James VI: May 1592

Calendar of State Papers, Scotland: Volume 10, 1589-1593. Originally published by His Majesty's General Register House, Edinburgh, 1936.

This free content was digitised by double rekeying. All rights reserved.


, 'James VI: May 1592', in Calendar of State Papers, Scotland: Volume 10, 1589-1593, (Edinburgh, 1936) pp. 672-681. British History Online https://www.british-history.ac.uk/cal-state-papers/scotland/vol10/pp672-681 [accessed 20 May 2024].

. "James VI: May 1592", in Calendar of State Papers, Scotland: Volume 10, 1589-1593, (Edinburgh, 1936) 672-681. British History Online, accessed May 20, 2024, https://www.british-history.ac.uk/cal-state-papers/scotland/vol10/pp672-681.

. "James VI: May 1592", Calendar of State Papers, Scotland: Volume 10, 1589-1593, (Edinburgh, 1936). 672-681. British History Online. Web. 20 May 2024, https://www.british-history.ac.uk/cal-state-papers/scotland/vol10/pp672-681.

In this section

James VI: May 1592

682. Robert Bowes to Burghley. [May 7.]

Yesterday I received from Roger Aston this letter enclosed, etc. In the furtherance of Mar's suit and desire I have not only written to Roger Aston to such effect as I wished should be showed to the King, and as, upon the view thereof, the King has stayed his grant to the Duke, but also I have procured the friends of Sir James Hume, deceased, late Captain of Edinburgh, to be so entreated that they will not hastily deliver the Castle to any other than the Earl of Mar before an order shall be given and declared therein by the Parliament, where as Mar will find sufficient favour, except the King shall hinder the same. And because Mr. Aston desires to know her majesty's pleasure herein with speed, therefore I humbly pray your lordship to direct me what I shall do in the same.

By other letters I perceive that by late practice devised in Ireland and Scotland, and wherein England is holden suspected, labour is made to draw no little forces out of Argyll, Kintyre, and the Isles of Scotland into Ireland; wherein, albeit the King has given order and commandment to restrain their passage, yet some of my friends in those parts have advertised me by second intelligences that many of these Highlandsmen and islanders will be hardly stayed without the especial means of the Earl of Argyll, his tutors, and M'Connell. Whereupon I have provided that the Earl, his tutors, and M'Connell shall be solicited to defeat this practice and stay all the people within their lands, rules, and offices. With these it is discovered that O'Rourke had intended to have levied in Scotland 3000 footmen to have been brought into Ireland, and upon whose entry there it was promised that 5000 Spaniards or other strangers should have been sent thither; and the root of this plot and practice, as I am borne in hand, is not so fully pulled up and dead but it is seen springing again in Scotland and Ireland. Of all which I have no such certainty that I dare give any assurance thereof.

Albeit that Mr. Aston is of opinion that the Earl Marishal's house, still holden by his mother, shall be delivered, and that the Earl verily looks to receive the same within very few days, yet some of the gentlemen within the house have lately by their letters certified their friends, as I am informed, that the house shall not be hastily rendered and some suspect that this house is kept for an evil purpose and for the pleasure of Huntly and other Catholics.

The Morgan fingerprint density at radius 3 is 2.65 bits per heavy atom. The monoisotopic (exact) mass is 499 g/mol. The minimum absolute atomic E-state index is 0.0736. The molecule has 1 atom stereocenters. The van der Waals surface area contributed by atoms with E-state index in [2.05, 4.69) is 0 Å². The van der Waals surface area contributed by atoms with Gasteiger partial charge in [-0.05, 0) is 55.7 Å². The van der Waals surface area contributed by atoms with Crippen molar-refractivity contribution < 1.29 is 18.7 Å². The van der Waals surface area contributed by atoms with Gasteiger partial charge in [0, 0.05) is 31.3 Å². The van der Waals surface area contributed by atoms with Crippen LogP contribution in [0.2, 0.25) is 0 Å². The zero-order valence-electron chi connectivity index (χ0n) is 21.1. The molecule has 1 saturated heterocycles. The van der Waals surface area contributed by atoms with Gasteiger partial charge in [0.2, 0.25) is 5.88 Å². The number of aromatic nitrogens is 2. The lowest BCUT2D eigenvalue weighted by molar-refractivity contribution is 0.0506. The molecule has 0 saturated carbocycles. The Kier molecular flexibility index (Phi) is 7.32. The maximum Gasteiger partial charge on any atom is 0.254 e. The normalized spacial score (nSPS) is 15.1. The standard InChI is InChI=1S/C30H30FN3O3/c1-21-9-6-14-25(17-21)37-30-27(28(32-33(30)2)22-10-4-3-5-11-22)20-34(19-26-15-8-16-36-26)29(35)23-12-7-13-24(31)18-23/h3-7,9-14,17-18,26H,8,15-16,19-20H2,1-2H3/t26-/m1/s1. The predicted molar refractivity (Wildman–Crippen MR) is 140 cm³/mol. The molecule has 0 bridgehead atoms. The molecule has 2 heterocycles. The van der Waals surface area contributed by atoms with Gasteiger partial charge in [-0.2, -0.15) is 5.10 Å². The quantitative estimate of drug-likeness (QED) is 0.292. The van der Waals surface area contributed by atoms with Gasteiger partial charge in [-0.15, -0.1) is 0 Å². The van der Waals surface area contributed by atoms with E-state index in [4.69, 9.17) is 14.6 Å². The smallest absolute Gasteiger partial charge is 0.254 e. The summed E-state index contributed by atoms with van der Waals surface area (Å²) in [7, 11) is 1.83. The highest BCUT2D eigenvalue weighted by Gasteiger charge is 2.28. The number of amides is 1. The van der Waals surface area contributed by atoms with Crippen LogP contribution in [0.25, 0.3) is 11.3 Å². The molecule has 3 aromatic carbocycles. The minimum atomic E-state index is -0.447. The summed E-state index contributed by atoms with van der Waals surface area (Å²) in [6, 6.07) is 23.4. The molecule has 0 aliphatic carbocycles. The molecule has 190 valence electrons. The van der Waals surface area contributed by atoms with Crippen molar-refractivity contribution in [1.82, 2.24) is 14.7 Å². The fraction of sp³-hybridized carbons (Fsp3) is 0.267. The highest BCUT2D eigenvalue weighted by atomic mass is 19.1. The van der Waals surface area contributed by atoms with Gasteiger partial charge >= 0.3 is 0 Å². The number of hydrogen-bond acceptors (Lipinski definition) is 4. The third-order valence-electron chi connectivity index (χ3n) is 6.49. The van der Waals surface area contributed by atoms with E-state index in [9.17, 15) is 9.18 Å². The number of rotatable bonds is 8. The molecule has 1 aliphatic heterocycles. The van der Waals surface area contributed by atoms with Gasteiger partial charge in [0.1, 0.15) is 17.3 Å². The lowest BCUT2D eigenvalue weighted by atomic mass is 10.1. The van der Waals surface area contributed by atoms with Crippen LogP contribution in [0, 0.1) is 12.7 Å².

All other matters in that realm remain in suspense, confusedly, and depend on the doings and success following in the Convention and Parliament to be holden, as by Mr. Aston's letter is certified to me.

By my former I have advertised that some English Papists lurking in Scotland—as yet sundry are here—were called and ready to come into England, but now I hear that some Catholics in these parts fly by land into Scotland, and by sea into France, to places possessed by the leaguers, as by others knowing the same better than myself will be, I think, advertised to your lordship. The papists hereabouts especially stomach Henry Sanderson, searcher at Newcastle, whose service is so ready for her majesty, with his great peril and charge, that I have thought it my duty to give your lordship some note thereof, that he may be comforted by your lordship, and that no disgrace be done to him to discomfit others in like services.

According to my last before these, I am ready to obey and attend her majesty's pleasure and direction, humbly desiring as well full instructions in the same, as also to [be] enabled for the good accomplishment thereof to her majesty's honour and service. And forasmuch as on Sunday last, the 5th hereof, I received at Durham your lordship's letter of the 15th of April last past, both certifying that Mr. Vernon was appointed to receive the sums allotted for payment of the garrison and works at Berwick for the half year ended at the Annunciation last, and also desiring me to send to Mr. Vernon my "indentes" directed to the receivers for the receipt of the sums mentioned, therefore I am a most humble suitor to your lordship to have favourable regard and consideration of me and my poor credit in this behalf, that, entering again into her majesty's service and having given assurance for payment of the "remaines" at Berwick, I may, for some sign of favour and grace the better to advance my service, be restored to the exercise of my office, and to make the pay for the half year past either by myself, to be licensed for four or five days to "come" and be at Berwick for that purpose and thereon to retire myself to my charge in Scotland, or else by my son, Ralph Bowes, who shall fully and dutifully perform the pay to the uttermost penny received. And for the more surety, as well of the good performance of all payments to be hereafter made as also for the "indelate" delivery of the sums remaining to be given over to the hands of any such as your lordship shall appoint, I shall gladly and faithfully obey and keep such order as your lordship shall please to set down for the same. Barnes. Signed: Robert Bowes.

2 pp. Addressed. Indorsed by Burghley. Marginal notes in Burghley's hand.

Enclosure with the same:—

(Roger Aston to Robert Bowes.)